Johann Peter Hebel published his Allemannische Gedichte in 1803. Swiss authors often consciously employ Helvetisms within Standard German, notably Jeremias Gotthelf in his novels set in the Emmental, Friedrich Glauser in his crime stories, and more recently Tim Krohn in his Quatemberkinder.
- The diminutive is used frequently in all Alemannic dialects. Northern and eastern dialects use the suffix -le; southern dialects use the suffix -li (Standard German suffix -lein or -chen). As in standard German, these suffixes cause umlaut. Depending on dialect, 'little house' may be Heisle, Hüüsle, Hüüsli or Hiisli (Standard German Häuslein or Häuschen). Some varieties have plural diminutives in -ler or -lich.
- Northern variants of Alemannic (Swabian and Low Alemannic), like standard German, pronounce ch as a uvular or velar [χ] or [x] (Ach-Laut) after back vowels (a, o, u) and as a palatal [ç] consonant (Ich-Laut) elsewhere. High Alemannic, Lake Constance Alemannic and Highest Alemannic dialects exclusively use the Ach-Laut.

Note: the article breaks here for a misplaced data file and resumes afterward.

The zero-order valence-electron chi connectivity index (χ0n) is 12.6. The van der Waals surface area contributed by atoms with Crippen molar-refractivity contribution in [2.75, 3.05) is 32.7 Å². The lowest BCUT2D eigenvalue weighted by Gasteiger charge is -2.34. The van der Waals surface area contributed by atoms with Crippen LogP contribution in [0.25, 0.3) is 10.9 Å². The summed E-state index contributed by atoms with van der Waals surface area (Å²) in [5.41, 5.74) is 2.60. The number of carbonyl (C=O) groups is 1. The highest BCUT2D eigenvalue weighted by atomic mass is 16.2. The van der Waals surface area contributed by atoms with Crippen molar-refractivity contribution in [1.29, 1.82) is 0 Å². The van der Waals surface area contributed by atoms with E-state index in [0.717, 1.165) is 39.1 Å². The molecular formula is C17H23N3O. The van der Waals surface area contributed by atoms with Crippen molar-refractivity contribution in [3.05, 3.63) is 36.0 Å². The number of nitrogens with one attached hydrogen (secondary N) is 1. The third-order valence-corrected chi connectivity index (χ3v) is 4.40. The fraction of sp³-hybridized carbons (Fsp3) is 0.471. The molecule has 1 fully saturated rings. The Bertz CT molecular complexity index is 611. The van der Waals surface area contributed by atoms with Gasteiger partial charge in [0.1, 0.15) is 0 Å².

- In most Alemannic dialects, the past participle of the verb meaning to be (sein in standard German, with past participle gewesen) derives from a form akin to gesein (gsi, gsìnn, gsei etc.).
Lower High Alsace
|Upper Swabian||Eastern Swiss German||Western Swiss German||Sensler|
|I ben||Ìch bì||I bi||Ich bi||I bee||I bi||I(g) bi [ɪɡ̊ b̥ɪ]||I bü/bi|
|you (sg.) are
|du bisch||dü bìsch||du bisch||du bisch||d(o)u bisch||du bisch||du bisch [d̥ʊ b̥ɪʒ̊]||du büsch/bisch|
|er isch||är ìsch||är isch||är isch||är isch||är isch||är isch [æɾ ɪʒ̊]||är isch|